What Everybody Ought To Know About Flower Water | Herbal Academy |Do you know flower water is safer to use than essential oils and has a broad range of applications? Here's how to make it!
10 Sep 2015

How to Make and Use Rose Water

There are many well-known herbal flowers I’ve had the privilege of using over the years…lavender, chamomile, calendula…all very popular in any herbal arsenal. But one flower that I’ve often overlooked and kept in the “for decoration only” category, has recently caught my attention for its wonderful herbal properties. The beautiful, fragrant rose.

For years I loved roses because they brightened up my home décor and brought a fresh scent to a room. But over the last few months I’ve been reading up on how useful this flower can be in any herbal apothecary. From using rose water in skin care to tea to baked goods, this flower has any array of uses for health and home. Let’s explore!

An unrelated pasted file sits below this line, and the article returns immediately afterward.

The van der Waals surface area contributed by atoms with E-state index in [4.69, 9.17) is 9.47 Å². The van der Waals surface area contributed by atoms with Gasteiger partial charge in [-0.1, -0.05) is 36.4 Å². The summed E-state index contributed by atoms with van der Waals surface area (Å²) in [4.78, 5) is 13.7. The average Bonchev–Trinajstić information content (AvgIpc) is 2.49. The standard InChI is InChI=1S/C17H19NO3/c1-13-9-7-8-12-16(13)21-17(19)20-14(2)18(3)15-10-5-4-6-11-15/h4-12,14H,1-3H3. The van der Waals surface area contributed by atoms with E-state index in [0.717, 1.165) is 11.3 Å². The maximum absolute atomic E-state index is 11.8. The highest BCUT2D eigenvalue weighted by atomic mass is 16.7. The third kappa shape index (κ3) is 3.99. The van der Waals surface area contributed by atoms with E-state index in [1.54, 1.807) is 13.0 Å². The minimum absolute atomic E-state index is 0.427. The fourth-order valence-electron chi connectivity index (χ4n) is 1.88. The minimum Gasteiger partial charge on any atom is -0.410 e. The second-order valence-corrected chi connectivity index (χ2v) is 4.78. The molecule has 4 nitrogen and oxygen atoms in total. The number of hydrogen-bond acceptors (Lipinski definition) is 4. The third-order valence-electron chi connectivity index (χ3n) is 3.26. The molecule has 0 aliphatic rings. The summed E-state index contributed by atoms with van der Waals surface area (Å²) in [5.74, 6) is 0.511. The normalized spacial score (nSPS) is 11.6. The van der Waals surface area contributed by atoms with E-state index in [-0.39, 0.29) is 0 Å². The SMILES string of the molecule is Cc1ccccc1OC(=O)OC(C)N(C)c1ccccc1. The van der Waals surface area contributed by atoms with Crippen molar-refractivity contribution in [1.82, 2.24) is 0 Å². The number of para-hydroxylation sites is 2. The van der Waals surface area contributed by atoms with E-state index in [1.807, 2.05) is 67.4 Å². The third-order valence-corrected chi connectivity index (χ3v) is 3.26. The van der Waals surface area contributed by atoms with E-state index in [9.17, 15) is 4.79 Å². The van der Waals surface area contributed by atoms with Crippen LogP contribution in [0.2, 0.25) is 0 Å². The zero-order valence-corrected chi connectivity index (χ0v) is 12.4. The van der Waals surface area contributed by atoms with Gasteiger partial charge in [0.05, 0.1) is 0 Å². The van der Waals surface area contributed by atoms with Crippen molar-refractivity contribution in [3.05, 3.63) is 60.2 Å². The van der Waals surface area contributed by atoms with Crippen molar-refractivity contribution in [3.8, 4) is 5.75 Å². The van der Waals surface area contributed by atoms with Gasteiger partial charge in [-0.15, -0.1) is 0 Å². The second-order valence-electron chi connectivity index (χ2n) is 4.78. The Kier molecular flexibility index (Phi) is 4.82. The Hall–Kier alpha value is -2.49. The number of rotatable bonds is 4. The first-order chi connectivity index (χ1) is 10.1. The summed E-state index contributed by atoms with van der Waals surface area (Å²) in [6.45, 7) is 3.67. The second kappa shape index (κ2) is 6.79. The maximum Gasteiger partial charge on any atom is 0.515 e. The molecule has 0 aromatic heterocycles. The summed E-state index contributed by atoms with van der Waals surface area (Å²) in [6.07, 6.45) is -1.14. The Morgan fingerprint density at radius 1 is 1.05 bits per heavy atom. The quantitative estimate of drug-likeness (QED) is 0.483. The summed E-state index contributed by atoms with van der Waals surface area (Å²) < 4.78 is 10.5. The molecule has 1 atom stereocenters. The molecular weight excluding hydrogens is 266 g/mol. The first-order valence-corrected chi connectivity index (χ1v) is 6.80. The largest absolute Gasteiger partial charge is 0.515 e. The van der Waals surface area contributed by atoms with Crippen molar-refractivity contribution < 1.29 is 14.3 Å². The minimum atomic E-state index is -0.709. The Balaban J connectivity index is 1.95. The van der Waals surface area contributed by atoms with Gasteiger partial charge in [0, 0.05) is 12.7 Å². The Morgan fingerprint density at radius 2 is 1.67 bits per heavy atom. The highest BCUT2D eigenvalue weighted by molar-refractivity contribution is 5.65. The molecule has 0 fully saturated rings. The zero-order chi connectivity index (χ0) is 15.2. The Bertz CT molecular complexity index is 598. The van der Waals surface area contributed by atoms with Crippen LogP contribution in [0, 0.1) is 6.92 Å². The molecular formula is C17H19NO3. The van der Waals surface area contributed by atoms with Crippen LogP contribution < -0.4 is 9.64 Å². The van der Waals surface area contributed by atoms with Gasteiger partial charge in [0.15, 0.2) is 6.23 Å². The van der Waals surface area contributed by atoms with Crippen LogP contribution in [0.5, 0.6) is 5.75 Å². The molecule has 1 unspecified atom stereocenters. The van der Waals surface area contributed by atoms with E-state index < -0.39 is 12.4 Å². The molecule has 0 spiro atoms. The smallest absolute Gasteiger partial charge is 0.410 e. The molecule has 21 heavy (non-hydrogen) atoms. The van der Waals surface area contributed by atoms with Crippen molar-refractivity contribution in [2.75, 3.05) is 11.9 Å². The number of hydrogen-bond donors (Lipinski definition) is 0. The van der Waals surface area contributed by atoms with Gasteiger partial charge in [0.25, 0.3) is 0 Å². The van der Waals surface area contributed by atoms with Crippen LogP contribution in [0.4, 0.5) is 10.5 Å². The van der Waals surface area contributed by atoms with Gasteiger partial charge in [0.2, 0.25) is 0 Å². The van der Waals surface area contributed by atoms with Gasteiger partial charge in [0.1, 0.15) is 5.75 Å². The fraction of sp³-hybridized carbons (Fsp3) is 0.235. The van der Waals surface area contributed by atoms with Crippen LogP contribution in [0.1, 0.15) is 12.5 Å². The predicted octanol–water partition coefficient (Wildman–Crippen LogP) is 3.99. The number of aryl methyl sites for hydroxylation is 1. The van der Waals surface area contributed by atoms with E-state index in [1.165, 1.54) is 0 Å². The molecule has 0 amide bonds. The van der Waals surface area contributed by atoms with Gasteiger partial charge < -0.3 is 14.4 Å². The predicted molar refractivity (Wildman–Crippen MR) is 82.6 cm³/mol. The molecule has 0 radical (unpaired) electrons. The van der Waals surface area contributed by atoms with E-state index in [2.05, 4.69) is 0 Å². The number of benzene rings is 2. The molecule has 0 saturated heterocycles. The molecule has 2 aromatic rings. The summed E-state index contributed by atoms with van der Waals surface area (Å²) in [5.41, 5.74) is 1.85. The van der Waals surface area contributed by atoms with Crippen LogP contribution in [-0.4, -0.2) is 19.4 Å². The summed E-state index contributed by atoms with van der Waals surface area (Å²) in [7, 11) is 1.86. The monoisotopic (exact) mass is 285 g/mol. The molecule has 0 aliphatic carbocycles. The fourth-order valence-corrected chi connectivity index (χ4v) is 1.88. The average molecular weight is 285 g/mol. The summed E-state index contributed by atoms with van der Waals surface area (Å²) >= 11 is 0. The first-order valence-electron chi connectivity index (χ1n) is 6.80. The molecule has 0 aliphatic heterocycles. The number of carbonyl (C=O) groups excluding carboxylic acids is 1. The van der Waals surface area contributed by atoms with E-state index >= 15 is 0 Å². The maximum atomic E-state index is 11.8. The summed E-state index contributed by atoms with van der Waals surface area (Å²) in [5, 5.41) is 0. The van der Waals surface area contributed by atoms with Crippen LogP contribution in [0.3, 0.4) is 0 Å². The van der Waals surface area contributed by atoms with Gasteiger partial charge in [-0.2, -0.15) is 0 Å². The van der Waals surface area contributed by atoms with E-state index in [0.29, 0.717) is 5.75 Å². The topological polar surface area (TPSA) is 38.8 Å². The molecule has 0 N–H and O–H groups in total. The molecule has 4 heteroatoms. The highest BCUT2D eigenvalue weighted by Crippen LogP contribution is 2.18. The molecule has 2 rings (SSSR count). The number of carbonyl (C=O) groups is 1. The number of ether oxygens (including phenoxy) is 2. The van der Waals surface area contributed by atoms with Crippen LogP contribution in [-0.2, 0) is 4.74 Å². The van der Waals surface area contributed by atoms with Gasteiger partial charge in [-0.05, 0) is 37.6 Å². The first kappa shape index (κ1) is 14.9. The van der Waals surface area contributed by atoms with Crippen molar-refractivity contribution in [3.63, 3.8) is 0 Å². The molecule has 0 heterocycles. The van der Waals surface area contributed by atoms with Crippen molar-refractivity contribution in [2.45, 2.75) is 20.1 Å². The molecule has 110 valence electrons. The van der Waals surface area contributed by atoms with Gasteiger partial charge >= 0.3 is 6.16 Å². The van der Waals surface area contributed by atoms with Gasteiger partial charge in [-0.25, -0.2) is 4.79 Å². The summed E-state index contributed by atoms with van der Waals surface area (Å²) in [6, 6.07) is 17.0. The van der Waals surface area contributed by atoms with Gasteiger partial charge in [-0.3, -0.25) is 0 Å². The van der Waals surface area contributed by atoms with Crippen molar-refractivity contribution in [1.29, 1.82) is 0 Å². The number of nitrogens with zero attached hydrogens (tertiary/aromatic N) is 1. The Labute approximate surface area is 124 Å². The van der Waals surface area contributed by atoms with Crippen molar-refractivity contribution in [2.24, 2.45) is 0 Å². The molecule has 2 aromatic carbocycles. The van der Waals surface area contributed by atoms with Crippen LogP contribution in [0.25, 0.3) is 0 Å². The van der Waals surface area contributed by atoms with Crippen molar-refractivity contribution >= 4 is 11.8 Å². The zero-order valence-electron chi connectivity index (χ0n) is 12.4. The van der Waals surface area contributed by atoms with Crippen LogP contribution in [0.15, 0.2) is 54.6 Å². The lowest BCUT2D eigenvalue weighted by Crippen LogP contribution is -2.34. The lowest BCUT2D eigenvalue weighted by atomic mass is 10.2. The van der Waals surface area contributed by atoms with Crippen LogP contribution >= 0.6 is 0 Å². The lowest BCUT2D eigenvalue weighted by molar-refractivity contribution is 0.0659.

What to use

Before we dig in to all of the great ways to use roses, I just want to touch on what you want to look for when you get your roses.

You ALWAYS want to use roses that have not been sprayed with any chemicals, pesticides, etc. Whatever was put on the flower or into the soil it’s growing in, will end up in whatever you make with the petals…and you don’t want to be eating that or putting in on your skin. So buying a bouquet from your local super market isn’t going to work. The best options for fresh petals are to grow your own roses or get them from someone who does, without the chemicals. You can also buy dried organic roses from a reputable herb company like Bulk Herb Store.

How to Make Rose Flower Water

Benefits of Rose

So what can you do with this sweet smelling flower?

Historically, roses were used for baths and perfumes because of their wonderful aromatic qualities. As time has gone on, the medicinal uses for roses have grown.

Some other uses include:

  • menstrual issues
  • skin/face toner
  • acne
  • inflammation and pain relief
  • teas (they contain healthy flavonoids and are a good source of vitamin C)
  • relaxation and anxiety relief
  • facial skin care
  • perfume
  • baked goods
  • salads

Rose Water and How to Make Your Own